BBC PROMS COMMISSION
WORLD PREMIERE 9TH AUGUST 2008 BBC PROMS
WITH THE GWILYM SIMCOCK TRIO AND THE BBC CONCERT ORCHESTRA CONDUCTED BY CHARLES HAZLEWOOD
Gwilym Simcock is dazzling poet of the keyboard
By Fiona Maddocks, Evening Standard 11.08.08
"Gwilym Simcock, 27, dazzling poet of the keyboard and Radio 3 New Generation Artist, has been catapulted from basement-club obscurity to Saturday night Proms stardom. As Jamie Cullum urged recently: "Catch Gwilym while you can still see him in venues without ushers".
Too late. The Red Coats were out in force.
In a weekend packed with premieres, Simcock's Progressions wins the prize for enlightened commissioning. This half-hour work combines the BBC Concert Orchestra with his own inspirational trio: Phil Donkin double bass, Martin France drums and Simcock himself. A stiffly traditional sounding piano concerto morphs into a noisy, rhythmically rich climax with extended improvisations and a short, bullet-shot ending".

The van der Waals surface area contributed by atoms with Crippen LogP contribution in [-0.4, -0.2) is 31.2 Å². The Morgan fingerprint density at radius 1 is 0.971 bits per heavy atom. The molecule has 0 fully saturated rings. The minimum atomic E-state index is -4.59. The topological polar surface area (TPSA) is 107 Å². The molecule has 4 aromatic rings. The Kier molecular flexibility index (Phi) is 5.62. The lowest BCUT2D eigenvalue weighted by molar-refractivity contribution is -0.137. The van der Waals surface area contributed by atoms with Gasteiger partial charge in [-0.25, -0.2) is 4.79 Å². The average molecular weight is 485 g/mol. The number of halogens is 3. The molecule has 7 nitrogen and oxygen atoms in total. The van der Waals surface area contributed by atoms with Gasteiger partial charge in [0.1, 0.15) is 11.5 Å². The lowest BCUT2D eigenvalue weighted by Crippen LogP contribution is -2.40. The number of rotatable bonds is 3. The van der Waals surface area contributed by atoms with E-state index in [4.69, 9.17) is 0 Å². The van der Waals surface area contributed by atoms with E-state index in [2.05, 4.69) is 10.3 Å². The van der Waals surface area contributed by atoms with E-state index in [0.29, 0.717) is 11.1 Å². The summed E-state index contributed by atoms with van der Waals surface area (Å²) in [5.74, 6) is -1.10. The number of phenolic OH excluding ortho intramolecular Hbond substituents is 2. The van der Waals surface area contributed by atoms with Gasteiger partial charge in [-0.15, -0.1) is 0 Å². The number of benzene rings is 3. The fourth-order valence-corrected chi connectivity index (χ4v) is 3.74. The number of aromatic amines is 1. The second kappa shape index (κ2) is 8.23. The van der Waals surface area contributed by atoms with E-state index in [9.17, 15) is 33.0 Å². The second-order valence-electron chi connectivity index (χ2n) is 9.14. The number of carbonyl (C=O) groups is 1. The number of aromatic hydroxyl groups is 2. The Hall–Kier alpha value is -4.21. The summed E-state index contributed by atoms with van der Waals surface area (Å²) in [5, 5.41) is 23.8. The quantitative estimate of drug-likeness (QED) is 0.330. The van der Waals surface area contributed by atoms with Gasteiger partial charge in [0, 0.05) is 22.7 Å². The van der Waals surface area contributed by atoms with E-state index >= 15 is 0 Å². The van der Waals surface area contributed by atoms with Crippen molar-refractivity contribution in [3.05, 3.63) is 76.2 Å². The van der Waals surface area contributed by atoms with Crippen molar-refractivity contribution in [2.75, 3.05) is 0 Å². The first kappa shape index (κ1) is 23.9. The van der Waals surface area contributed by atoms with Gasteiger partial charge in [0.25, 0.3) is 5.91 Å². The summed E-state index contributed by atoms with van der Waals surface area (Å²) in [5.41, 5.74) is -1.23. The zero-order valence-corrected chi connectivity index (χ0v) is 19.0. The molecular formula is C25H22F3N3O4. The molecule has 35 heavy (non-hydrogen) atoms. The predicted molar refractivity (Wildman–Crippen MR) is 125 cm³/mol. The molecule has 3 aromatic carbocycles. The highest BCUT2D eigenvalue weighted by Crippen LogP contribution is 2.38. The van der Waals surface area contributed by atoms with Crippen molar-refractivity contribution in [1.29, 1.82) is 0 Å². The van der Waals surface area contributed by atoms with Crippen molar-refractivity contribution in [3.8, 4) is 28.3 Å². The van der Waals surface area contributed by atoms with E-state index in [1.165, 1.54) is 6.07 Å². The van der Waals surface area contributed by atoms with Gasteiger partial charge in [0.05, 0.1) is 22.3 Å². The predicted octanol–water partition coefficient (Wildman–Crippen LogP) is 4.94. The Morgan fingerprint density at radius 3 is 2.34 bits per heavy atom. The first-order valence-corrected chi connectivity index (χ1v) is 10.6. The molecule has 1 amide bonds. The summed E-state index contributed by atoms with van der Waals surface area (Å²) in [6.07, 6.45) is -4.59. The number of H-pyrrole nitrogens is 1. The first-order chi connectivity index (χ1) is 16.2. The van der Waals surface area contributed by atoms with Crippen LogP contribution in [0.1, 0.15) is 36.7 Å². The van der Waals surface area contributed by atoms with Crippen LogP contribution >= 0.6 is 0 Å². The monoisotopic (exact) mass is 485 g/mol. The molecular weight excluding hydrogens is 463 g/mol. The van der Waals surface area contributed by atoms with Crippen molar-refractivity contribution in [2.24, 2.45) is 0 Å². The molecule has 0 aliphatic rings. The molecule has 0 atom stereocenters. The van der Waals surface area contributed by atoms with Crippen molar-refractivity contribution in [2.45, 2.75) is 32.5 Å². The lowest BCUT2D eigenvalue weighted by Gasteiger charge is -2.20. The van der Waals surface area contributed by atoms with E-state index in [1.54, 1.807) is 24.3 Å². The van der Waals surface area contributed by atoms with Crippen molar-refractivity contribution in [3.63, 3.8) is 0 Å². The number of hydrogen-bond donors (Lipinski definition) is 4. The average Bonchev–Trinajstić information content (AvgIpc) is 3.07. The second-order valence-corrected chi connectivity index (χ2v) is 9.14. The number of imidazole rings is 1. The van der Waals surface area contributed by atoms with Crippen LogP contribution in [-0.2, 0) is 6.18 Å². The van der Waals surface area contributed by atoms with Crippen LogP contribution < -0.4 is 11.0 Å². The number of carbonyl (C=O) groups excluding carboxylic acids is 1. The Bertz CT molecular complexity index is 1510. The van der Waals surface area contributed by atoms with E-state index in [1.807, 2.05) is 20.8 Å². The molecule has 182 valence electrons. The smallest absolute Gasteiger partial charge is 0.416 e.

"Pianist Simcock, bassist Phil Donkin and drummer Martin France played immaculately, as ever, in the improv sections of Simcock's Progressions for Piano and Orchestra". The Guardian
"The main premiere of the evening was Gwilym Simcock's 25-minute Progressions for piano and orchestra, which sought to fuse principles of jazz, including passages of improvisation, with the semblance of a bravura piano concerto. It was soft-centred music, with, in the smoochier bits, a sultry harmonic vocabulary redolent of the English 20th-century romantic, John Ireland, but there were also keyboard flourishes and propulsive rhythms that Simcock dispatched with aplomb". The Telegraph
"Gwilym Simcock is the new golden boy of jazz/classical fusion. A classically trained pianist, he plays with his own band (Phil Donkin, double-bass, Martin France, drums), and at the weekend found himself with the BBC Concert Orchestra in tow as well. Progressions was his new 20-minute, single- movement piano concerto, which fused with apparent ease the classical concerto format and the improvisations of jazz". The Times
"Simcock is one of the great jazz players of the day. He's British, and it'll be interesting to hear classical music influenced by jazz. And then he's a real cat playing his own stuff as well. That'll be cool, man." Nigel Kennedy, Radio Times
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